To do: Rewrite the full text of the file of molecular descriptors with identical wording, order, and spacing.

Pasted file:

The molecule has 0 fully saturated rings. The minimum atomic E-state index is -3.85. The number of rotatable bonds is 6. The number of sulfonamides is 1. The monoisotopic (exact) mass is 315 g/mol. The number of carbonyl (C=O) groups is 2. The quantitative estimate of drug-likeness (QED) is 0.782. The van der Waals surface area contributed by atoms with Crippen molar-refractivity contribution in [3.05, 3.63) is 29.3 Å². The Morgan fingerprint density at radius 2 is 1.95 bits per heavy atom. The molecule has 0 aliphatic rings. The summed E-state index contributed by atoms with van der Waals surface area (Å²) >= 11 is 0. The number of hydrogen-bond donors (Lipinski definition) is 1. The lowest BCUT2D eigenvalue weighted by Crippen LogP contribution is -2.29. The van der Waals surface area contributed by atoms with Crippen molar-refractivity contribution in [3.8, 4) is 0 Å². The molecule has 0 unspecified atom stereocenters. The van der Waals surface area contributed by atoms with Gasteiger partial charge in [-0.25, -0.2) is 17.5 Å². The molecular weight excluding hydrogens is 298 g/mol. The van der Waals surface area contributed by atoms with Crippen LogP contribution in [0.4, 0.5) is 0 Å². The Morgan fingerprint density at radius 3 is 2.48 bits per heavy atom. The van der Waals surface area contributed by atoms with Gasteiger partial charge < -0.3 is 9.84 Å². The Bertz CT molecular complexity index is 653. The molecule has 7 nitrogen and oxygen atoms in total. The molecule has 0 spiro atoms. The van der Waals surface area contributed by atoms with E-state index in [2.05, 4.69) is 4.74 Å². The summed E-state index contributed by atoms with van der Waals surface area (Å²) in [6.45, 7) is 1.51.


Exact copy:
The molecule has 0 fully saturated rings. The minimum atomic E-state index is -3.85. The number of rotatable bonds is 6. The number of sulfonamides is 1. The monoisotopic (exact) mass is 315 g/mol. The number of carbonyl (C=O) groups is 2. The quantitative estimate of drug-likeness (QED) is 0.782. The van der Waals surface area contributed by atoms with Crippen molar-refractivity contribution in [3.05, 3.63) is 29.3 Å². The Morgan fingerprint density at radius 2 is 1.95 bits per heavy atom. The molecule has 0 aliphatic rings. The summed E-state index contributed by atoms with van der Waals surface area (Å²) >= 11 is 0. The number of hydrogen-bond donors (Lipinski definition) is 1. The lowest BCUT2D eigenvalue weighted by Crippen LogP contribution is -2.29. The van der Waals surface area contributed by atoms with Crippen molar-refractivity contribution in [3.8, 4) is 0 Å². The molecule has 0 unspecified atom stereocenters. The van der Waals surface area contributed by atoms with Gasteiger partial charge in [-0.25, -0.2) is 17.5 Å². The molecular weight excluding hydrogens is 298 g/mol. The van der Waals surface area contributed by atoms with Crippen LogP contribution in [0.4, 0.5) is 0 Å². The Morgan fingerprint density at radius 3 is 2.48 bits per heavy atom. The van der Waals surface area contributed by atoms with Gasteiger partial charge < -0.3 is 9.84 Å². The Bertz CT molecular complexity index is 653. The molecule has 7 nitrogen and oxygen atoms in total. The molecule has 0 spiro atoms. The van der Waals surface area contributed by atoms with E-state index in [2.05, 4.69) is 4.74 Å². The summed E-state index contributed by atoms with van der Waals surface area (Å²) in [6.45, 7) is 1.51.